About Adenoids

Adenoids are small swellings at the back of the nose. They are absent at birth and grow in the first year or two of life. They shrink between ages 7-9. Occasionally they persist but usually disappear by adulthood.

Adenoids are made of lymphoid tissue, just like the tonsils and appendix. Lymphoid tissue contains cells from the immune system but removing a small amount of lymphoid tissue does not prevent your body from fighting germs.

Causes of Procedure

Adenoids can cause a number of different problems.

 Ear problems

the adenoids sit at the entrance to the Eustachian tube. This tube is important for ventilation of the ear. We still do not fully understand what causes glue ear but there is increasing evidence that if we remove the adenoids this helps ventilate the ear and makes glue ear less likely to return.

Blocked nose

Large adenoids can cause a blocked nose, snoring and a tendency to breathe through the mouth. In severe cases the breathing can be restricted. Children may struggle to breath at night or have pauses in their breathing, obstructive sleep apnoea.

Runny nose

Adenoids can harbour bacteria, this may result in prolonged runny noses.


Runny or blocked noses may improve with antibiotics or occasionally with steroid treatment into the nose. Unfortunately the problems frequently recur when the medication is stopped. If the problems are not too bad then it is often better to simply wait for the adenoids to regress as your child ages. If there are more serious problems such as significant breathing or hearing problems then removal of the adenoids may be recommended.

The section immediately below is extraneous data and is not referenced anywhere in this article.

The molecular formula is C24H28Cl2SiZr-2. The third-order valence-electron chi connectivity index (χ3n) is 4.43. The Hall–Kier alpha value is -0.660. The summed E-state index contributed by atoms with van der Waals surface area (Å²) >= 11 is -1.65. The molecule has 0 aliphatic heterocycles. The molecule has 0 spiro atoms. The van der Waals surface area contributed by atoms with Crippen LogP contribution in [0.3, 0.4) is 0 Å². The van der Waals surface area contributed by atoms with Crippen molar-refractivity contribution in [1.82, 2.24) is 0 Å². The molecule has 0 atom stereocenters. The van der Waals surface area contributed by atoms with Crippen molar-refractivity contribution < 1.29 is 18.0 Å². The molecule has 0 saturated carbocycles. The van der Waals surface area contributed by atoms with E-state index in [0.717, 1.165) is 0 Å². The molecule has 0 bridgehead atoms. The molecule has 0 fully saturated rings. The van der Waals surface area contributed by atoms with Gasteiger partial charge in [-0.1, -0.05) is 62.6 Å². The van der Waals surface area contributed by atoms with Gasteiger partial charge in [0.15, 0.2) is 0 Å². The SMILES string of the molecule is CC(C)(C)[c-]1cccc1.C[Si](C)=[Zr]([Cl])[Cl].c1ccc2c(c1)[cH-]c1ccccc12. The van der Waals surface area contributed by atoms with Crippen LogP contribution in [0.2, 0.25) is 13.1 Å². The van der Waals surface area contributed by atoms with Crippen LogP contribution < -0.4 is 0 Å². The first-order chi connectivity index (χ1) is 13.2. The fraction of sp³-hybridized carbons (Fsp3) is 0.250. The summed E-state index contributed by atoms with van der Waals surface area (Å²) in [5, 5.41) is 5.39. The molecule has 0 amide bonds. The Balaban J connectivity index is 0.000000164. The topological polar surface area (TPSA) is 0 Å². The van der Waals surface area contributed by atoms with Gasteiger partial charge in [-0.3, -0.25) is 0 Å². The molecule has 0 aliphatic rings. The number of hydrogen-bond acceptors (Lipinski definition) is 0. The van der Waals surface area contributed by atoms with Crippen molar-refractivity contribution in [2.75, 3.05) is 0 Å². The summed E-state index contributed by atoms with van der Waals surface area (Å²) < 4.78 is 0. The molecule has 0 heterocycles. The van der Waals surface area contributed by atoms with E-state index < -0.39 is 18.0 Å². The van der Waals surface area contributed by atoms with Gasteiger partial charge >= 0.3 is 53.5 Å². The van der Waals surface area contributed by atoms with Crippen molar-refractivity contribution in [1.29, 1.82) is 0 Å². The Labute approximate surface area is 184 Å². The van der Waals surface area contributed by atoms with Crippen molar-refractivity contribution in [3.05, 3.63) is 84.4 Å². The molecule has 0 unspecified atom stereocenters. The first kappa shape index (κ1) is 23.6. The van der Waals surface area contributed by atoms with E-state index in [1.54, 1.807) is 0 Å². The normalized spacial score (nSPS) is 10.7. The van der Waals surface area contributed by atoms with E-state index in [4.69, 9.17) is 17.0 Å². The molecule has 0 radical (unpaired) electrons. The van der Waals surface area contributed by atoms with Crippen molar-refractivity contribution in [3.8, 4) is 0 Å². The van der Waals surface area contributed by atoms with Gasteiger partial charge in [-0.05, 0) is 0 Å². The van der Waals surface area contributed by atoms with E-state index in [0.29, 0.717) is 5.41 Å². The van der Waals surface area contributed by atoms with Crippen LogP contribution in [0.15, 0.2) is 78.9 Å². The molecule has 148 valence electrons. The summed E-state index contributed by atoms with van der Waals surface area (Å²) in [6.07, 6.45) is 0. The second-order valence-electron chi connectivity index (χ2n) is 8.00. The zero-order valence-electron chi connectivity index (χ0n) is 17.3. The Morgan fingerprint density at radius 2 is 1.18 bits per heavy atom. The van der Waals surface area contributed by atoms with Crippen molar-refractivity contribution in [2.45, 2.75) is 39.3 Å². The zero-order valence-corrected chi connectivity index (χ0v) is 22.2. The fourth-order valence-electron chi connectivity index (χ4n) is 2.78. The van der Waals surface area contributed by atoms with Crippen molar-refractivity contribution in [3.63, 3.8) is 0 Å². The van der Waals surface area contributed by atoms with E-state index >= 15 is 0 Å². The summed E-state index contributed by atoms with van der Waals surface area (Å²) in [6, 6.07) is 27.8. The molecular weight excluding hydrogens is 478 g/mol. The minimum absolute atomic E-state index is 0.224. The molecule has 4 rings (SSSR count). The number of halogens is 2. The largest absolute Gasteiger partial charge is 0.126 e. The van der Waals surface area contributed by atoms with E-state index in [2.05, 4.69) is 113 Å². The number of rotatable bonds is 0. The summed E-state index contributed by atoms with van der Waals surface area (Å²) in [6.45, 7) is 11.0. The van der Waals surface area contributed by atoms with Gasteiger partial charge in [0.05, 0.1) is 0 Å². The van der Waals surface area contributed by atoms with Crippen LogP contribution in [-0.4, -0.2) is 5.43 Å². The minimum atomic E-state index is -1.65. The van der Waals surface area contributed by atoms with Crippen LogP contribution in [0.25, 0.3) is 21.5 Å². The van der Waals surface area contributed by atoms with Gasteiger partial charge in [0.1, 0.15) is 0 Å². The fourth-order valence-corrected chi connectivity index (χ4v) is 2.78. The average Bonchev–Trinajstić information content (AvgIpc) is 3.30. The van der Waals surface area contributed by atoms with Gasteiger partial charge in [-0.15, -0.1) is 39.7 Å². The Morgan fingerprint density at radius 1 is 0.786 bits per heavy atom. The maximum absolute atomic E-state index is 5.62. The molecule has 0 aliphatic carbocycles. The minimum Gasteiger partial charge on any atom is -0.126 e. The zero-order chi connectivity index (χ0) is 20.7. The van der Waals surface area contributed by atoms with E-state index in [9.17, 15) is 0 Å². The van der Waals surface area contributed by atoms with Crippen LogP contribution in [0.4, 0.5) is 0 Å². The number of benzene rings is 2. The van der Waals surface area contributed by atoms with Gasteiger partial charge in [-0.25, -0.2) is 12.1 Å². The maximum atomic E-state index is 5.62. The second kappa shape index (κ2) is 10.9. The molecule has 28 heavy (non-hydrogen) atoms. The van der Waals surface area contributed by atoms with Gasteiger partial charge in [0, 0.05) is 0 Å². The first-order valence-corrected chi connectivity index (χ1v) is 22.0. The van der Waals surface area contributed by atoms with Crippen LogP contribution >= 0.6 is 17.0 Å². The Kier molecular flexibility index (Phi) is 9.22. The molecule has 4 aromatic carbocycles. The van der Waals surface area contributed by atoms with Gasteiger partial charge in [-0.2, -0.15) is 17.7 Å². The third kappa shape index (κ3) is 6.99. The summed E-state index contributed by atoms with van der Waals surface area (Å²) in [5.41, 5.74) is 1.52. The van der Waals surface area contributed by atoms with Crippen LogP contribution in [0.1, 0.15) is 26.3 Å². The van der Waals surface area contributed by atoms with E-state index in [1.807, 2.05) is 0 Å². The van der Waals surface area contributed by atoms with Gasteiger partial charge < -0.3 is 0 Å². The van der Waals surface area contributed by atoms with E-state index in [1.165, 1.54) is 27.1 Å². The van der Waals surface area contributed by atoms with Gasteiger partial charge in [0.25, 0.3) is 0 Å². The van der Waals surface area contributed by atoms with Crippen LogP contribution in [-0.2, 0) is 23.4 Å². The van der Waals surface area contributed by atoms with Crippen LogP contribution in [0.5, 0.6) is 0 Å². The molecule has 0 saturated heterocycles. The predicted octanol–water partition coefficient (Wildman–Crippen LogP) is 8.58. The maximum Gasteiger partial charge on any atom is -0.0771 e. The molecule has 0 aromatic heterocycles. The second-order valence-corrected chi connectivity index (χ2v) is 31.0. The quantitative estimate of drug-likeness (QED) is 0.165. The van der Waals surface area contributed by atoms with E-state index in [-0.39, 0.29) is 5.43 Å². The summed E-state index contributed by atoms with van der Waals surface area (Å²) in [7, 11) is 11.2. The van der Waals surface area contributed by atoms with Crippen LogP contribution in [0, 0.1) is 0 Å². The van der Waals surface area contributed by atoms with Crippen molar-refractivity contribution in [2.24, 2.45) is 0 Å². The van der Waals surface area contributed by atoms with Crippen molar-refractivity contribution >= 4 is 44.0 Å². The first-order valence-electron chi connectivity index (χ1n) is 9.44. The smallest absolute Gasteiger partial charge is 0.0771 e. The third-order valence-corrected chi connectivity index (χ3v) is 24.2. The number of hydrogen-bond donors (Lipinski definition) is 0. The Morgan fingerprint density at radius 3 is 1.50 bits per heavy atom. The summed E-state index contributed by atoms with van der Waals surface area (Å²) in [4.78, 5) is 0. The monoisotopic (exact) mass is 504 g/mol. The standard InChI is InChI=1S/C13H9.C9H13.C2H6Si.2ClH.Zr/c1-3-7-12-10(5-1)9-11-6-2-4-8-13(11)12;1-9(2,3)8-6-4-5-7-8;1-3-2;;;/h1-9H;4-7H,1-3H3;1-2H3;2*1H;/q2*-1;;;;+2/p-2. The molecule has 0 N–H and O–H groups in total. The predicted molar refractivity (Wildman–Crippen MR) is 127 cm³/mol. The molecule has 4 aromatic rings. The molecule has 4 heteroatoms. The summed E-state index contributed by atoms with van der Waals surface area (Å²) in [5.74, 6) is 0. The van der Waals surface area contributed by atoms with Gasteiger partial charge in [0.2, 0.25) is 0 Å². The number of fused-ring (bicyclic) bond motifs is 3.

The operation involves a short general anaesthetic. While your child is asleep the adenoids are removed through the mouth. If your child is having just adenoids removed (or adenoids and grommets) they will go home around three or four hours after the operation. The paediatric nurses will help decide exactly when your child has recovered enough to go home. If they are having their tonsils removed as well then they will stay overnight.

Post Procedure

Very rarely children experience some bleeding after their adenoids are removed. This is usually minor. If your child has some bleeding you should contact a doctor. If your child has persistent bleeding you should take them to the nearest accident and emergency department.

After removal of the adenoids children should keep away from school for one week, if the tonsils are removed as well then they should keep away for two weeks. This is to reduce the chance of them picking up an infection from another child.